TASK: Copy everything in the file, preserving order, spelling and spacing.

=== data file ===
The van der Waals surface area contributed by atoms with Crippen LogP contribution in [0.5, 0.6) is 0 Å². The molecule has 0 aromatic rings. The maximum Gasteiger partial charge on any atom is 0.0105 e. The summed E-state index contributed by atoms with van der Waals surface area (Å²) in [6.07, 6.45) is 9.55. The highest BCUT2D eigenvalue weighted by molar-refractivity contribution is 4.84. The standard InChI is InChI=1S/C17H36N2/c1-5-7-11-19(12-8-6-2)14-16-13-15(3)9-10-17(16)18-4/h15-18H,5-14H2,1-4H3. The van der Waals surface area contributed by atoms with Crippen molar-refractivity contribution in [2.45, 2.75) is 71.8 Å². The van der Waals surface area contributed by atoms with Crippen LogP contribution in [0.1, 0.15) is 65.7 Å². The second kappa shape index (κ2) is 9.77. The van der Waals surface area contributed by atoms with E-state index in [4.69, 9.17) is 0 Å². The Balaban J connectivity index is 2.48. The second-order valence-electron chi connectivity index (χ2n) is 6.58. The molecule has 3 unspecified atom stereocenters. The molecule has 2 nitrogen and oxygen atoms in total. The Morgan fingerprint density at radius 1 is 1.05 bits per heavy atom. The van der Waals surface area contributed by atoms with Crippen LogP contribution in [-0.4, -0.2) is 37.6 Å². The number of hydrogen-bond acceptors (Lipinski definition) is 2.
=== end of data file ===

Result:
The van der Waals surface area contributed by atoms with Crippen LogP contribution in [0.5, 0.6) is 0 Å². The molecule has 0 aromatic rings. The maximum Gasteiger partial charge on any atom is 0.0105 e. The summed E-state index contributed by atoms with van der Waals surface area (Å²) in [6.07, 6.45) is 9.55. The highest BCUT2D eigenvalue weighted by molar-refractivity contribution is 4.84. The standard InChI is InChI=1S/C17H36N2/c1-5-7-11-19(12-8-6-2)14-16-13-15(3)9-10-17(16)18-4/h15-18H,5-14H2,1-4H3. The van der Waals surface area contributed by atoms with Crippen molar-refractivity contribution in [2.45, 2.75) is 71.8 Å². The van der Waals surface area contributed by atoms with Crippen LogP contribution in [0.1, 0.15) is 65.7 Å². The second kappa shape index (κ2) is 9.77. The van der Waals surface area contributed by atoms with E-state index in [4.69, 9.17) is 0 Å². The Balaban J connectivity index is 2.48. The second-order valence-electron chi connectivity index (χ2n) is 6.58. The molecule has 3 unspecified atom stereocenters. The molecule has 2 nitrogen and oxygen atoms in total. The Morgan fingerprint density at radius 1 is 1.05 bits per heavy atom. The van der Waals surface area contributed by atoms with Crippen LogP contribution in [-0.4, -0.2) is 37.6 Å². The number of hydrogen-bond acceptors (Lipinski definition) is 2.